March 31, 2018 § Leave a comment
The Easter of the Soul
It is hardly likely that a goddess may die. Then Eastre, the old Saxon goddess of spring, must be laughing in her muslin sleeve at people who believe that Easter, her namesake, exists only along certain strips of Fifth Avenue pavement after church service.
March 13, 2018 § Leave a comment
Today marks the 114th death anniversary of Austin’s most memorable detective, John Chenneville, immortalized in O. Henry’s short story: “Violet Vane, or Tracked to Death.”
There are many John Chenneville stories to be told, but we’ll start with his obituary, in the Austin Daily Statesman.
March 14, 1904
DEATHS IN AUSTIN.
John A. Chenneville.
John A. Chenneville died at 2:30 yesterday morning at his home, 500 Blanco, corner of Fifth street, in this city. Two weeks ago last Friday he was stricken while at his office, with what appeared to be apoplexy and became unconscious. He was at once removed to his home and while, as time progressed, he did not appear to grow worse, there was no marked change until Friday evening when the physicians in attendance announced that he could not recover. From that time he sank rapidly, passing away quietly and peacefully.
Few, if any, men in Austin are better known that was Mr. Chenneville and no sooner was his familiar face missed from the business section than many inquiries concerning him were heard and scores of friends began calling at his home.
Lifetime friends, neighbors and members of organizations, of which he was a member, vied with each other in trying to do anything that might add to his comfort or lessen the anxiety of his devoted wife and loving son. During most of his illness he was apparently unconscious but at times would arouse from this state and give evidence of recognizing some of the friends who called to see him.
Mr. Chenneville was honored, respected and trusted by all who knew him as a citizen and official. In the latter position, he was efficient and brave, a strict disciplinarian but who, in his broadmindedness and liberal views, would never ask a subordinate to perform a task he would not himself undertake.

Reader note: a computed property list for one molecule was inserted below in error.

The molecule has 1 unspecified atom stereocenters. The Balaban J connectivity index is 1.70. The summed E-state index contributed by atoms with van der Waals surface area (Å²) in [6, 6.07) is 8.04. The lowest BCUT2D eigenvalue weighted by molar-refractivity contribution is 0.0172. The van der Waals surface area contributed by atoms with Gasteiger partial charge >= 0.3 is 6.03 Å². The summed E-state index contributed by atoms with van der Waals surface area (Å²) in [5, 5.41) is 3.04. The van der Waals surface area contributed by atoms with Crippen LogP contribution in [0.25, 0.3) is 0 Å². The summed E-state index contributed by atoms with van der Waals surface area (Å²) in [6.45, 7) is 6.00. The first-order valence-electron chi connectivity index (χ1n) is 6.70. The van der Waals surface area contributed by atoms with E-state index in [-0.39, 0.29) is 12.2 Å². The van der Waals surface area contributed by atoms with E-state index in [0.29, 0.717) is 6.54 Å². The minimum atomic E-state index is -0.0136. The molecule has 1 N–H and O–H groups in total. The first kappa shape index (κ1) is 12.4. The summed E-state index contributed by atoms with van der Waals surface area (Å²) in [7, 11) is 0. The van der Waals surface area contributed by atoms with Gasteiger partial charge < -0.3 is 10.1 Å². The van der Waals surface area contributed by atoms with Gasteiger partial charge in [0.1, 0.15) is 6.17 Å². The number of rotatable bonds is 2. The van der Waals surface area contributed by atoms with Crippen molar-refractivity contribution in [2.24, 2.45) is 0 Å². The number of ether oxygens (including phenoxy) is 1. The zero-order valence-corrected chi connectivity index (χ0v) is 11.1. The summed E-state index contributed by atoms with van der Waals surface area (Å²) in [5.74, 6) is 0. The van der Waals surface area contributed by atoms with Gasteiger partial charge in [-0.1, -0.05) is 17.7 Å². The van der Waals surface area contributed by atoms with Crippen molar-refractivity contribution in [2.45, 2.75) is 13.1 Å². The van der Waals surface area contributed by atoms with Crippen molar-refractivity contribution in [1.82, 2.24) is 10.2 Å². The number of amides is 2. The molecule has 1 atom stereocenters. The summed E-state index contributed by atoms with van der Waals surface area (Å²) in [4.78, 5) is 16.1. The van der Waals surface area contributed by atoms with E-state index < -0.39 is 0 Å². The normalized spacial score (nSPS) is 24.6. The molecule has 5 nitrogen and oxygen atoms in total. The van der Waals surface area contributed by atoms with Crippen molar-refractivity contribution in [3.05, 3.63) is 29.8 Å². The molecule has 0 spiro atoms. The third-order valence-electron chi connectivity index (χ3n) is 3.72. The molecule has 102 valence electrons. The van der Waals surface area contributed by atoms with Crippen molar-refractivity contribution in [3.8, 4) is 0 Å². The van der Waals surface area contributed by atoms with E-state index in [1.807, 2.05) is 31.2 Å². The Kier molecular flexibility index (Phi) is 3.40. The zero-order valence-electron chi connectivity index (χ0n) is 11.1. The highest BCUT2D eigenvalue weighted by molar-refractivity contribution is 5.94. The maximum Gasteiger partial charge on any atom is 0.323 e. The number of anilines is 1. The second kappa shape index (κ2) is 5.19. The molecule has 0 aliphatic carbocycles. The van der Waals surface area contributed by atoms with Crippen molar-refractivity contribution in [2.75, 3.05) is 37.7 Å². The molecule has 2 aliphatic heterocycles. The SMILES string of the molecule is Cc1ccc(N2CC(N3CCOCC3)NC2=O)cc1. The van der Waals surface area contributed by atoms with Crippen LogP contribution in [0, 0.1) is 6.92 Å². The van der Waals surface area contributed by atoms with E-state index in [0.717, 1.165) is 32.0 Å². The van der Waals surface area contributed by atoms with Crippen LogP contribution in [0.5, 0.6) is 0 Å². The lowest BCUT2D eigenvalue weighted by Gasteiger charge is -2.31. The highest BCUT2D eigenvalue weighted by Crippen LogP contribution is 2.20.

By years of close application to work he had acquired for himself and his family a comfortable home and was beginning to enjoy the fruits of his labors and was happy in his ambitions for his young son to whom he was a most devoted father. Just in the prime of life, a man with a constitution of apparent great strength, with every prospect of a ripe and useful old age, was cut down in a day.
John A. Chenneville was born in New Orleans September 27, 1847, being in his 57th year at the time of his death. When the war between the states broke out he was too young to enlist but succeeded in getting aboard the Confederate ram Manassas and securing the position of cabin boy. At this time he was only 13 years of age. A few years after the close of the war he came to Austin and made his home in this city from that time until his death occurred. He had resided here at least 30 years and during all of that time he was connected with the Austin police department with the exception of the past four or five years when he conducted the Southern Secret Service and Merchants’ Police, and in a most successful manner. The merchants who employed John Chenneville to watch their business houses were never troubled by burglars and those who engaged him to work up cases always received satisfaction.